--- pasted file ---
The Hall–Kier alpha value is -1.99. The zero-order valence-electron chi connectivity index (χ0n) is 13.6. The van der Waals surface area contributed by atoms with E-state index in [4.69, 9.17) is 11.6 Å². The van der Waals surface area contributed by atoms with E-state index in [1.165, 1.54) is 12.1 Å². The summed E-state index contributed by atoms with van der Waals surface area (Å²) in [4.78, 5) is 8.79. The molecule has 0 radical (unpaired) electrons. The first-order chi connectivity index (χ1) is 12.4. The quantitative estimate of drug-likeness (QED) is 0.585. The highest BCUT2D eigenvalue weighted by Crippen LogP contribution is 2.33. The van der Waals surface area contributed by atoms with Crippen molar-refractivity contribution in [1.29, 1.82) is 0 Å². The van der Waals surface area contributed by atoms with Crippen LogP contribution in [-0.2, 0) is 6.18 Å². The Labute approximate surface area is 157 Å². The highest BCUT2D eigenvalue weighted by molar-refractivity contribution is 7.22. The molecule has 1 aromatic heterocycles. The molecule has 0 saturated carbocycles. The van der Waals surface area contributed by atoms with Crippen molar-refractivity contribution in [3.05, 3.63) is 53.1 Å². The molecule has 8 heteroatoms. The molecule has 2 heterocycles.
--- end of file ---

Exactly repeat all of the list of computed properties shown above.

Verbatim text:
The Hall–Kier alpha value is -1.99. The zero-order valence-electron chi connectivity index (χ0n) is 13.6. The van der Waals surface area contributed by atoms with E-state index in [4.69, 9.17) is 11.6 Å². The van der Waals surface area contributed by atoms with E-state index in [1.165, 1.54) is 12.1 Å². The summed E-state index contributed by atoms with van der Waals surface area (Å²) in [4.78, 5) is 8.79. The molecule has 0 radical (unpaired) electrons. The first-order chi connectivity index (χ1) is 12.4. The quantitative estimate of drug-likeness (QED) is 0.585. The highest BCUT2D eigenvalue weighted by Crippen LogP contribution is 2.33. The van der Waals surface area contributed by atoms with Crippen molar-refractivity contribution in [1.29, 1.82) is 0 Å². The van der Waals surface area contributed by atoms with Crippen LogP contribution in [-0.2, 0) is 6.18 Å². The Labute approximate surface area is 157 Å². The highest BCUT2D eigenvalue weighted by molar-refractivity contribution is 7.22. The molecule has 1 aromatic heterocycles. The molecule has 0 saturated carbocycles. The van der Waals surface area contributed by atoms with Crippen molar-refractivity contribution in [3.05, 3.63) is 53.1 Å². The molecule has 8 heteroatoms. The molecule has 2 heterocycles.